After years of fundraising and advocating for policy changes to expand harm reduction services, the HailFIX Overdose Prevention Society opened its doors in the summer of 2019.
“HaliFIX takes a lot of pride in fact that it was the first to get an OPS open in Atlantic Canada. It has a very strong grassroots basis in advocacy and policy change and fighting for harm reduction more broadly,” said San Patten, a researcher and member of the HaliFIX committee.
The goal of HaliFIX was to provide a safe space where trained staff were on hand to prevent fatal overdoses and connect people who use drugs with other health resources.
Patten says the goal of the society hasn’t changed, even though the location of the original OPS has now closed.
“Unfortunately, HaliFIX’s relationship with the sponsoring organization ended at the end of June and that particular location shut down.”
Cindy MacIsaac with Direction 180 says an application for a new Urgent Public Health Need Site is in the hands of Health Canada.
“We’re hopeful that we’ll have this site up and running in the next couple of weeks. I spoke with the Controlled Drugs and Substances office twice this week and we’re waiting for the final approval of our exemption,” she said.
The Brunswick Street Mission in Halifax’s north end has been selected as the new location for the OPS.
“This site will be a collaboration between the Mi’kmaw Native Friendship Centre, Direction 180, and Mainline, and the Brunswick Street Mission and of course, the people that use substances,” MacIsaac said.
The mission didn’t hesitate to support the harm reduction health service.
“We’ve known people who have died in those hidden areas, with no help available to them because no one knew they were there. So, to have a safe injection opportunity, a place where you can utilize what you need and have somebody with the knowledge to help if there’s an issue, it has to be an improvement,” said Sandy Nicholas, the executive director of the Brunswick Street Mission.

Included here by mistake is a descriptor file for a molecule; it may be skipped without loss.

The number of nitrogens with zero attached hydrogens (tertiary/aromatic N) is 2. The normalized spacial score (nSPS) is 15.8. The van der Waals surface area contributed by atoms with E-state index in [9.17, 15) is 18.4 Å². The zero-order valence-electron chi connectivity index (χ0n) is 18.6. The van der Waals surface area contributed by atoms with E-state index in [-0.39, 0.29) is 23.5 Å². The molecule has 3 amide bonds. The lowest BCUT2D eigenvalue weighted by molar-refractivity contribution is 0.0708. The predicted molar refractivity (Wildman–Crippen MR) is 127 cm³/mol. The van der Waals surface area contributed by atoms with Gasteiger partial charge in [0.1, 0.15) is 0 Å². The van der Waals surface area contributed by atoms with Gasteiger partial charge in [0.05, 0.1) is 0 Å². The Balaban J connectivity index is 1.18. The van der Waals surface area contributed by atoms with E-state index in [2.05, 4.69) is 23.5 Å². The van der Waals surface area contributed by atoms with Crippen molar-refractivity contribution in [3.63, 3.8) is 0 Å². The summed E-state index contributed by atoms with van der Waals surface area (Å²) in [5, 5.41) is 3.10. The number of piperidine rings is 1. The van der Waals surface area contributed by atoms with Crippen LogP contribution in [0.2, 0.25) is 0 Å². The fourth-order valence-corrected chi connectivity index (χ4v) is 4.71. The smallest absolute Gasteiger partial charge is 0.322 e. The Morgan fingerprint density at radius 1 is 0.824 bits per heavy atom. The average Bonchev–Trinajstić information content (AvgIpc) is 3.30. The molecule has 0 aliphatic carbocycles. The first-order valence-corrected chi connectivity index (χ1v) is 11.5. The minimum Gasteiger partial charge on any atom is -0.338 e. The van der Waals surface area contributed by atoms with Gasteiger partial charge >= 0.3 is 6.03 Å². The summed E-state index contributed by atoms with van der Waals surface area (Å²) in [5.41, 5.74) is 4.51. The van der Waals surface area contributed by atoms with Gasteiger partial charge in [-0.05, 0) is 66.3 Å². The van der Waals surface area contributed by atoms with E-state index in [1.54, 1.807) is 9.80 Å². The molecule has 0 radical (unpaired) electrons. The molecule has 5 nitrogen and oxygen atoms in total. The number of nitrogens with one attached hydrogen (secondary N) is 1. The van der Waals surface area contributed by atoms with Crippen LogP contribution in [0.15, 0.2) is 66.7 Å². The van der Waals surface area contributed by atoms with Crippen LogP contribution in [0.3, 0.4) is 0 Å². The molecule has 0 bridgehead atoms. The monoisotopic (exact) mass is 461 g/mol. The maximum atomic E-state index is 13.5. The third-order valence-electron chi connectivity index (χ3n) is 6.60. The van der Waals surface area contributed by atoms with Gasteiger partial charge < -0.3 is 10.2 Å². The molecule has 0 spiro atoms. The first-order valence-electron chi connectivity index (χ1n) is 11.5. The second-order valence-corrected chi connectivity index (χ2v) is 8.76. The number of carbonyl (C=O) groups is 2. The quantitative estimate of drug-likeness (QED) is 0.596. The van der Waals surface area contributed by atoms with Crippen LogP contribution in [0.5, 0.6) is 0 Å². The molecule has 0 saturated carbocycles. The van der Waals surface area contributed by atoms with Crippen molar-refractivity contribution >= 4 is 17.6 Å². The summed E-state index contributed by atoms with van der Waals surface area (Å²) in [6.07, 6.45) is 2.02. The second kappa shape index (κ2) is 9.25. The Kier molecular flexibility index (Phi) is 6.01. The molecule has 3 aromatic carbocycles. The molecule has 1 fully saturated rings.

Irvine Carvery says the change in location is welcome news to members of the African Nova Scotian community.
The previous site was located beside the New Horizons Baptist Church, a historically significant church and community hub for African Nova Scotians.
“It’s a home of baptisms, of funerals, of weddings, of this community, forever. So, for us, it’s a sacred site,” he said.
Carvery said community members weren’t opposed to the overdose prevention service but that there was “strong opposition” to its location.
“Everybody agreed that’s a life saving, needed health measure. The issue was around the location,” Carvery said.
MacIsaac says she’s hopeful the new location will help mend the relationship with the African Nova Scotian community and help improve access to overall harm reduction services and supports.
“My hope is through our continued collaboration, also with the Community Advisory Group that we have in place to address any concerns that arise from the site, that we can work collectively together towards a municipal drug strategy and address some of those others gaps in services,” MacIsaac said.
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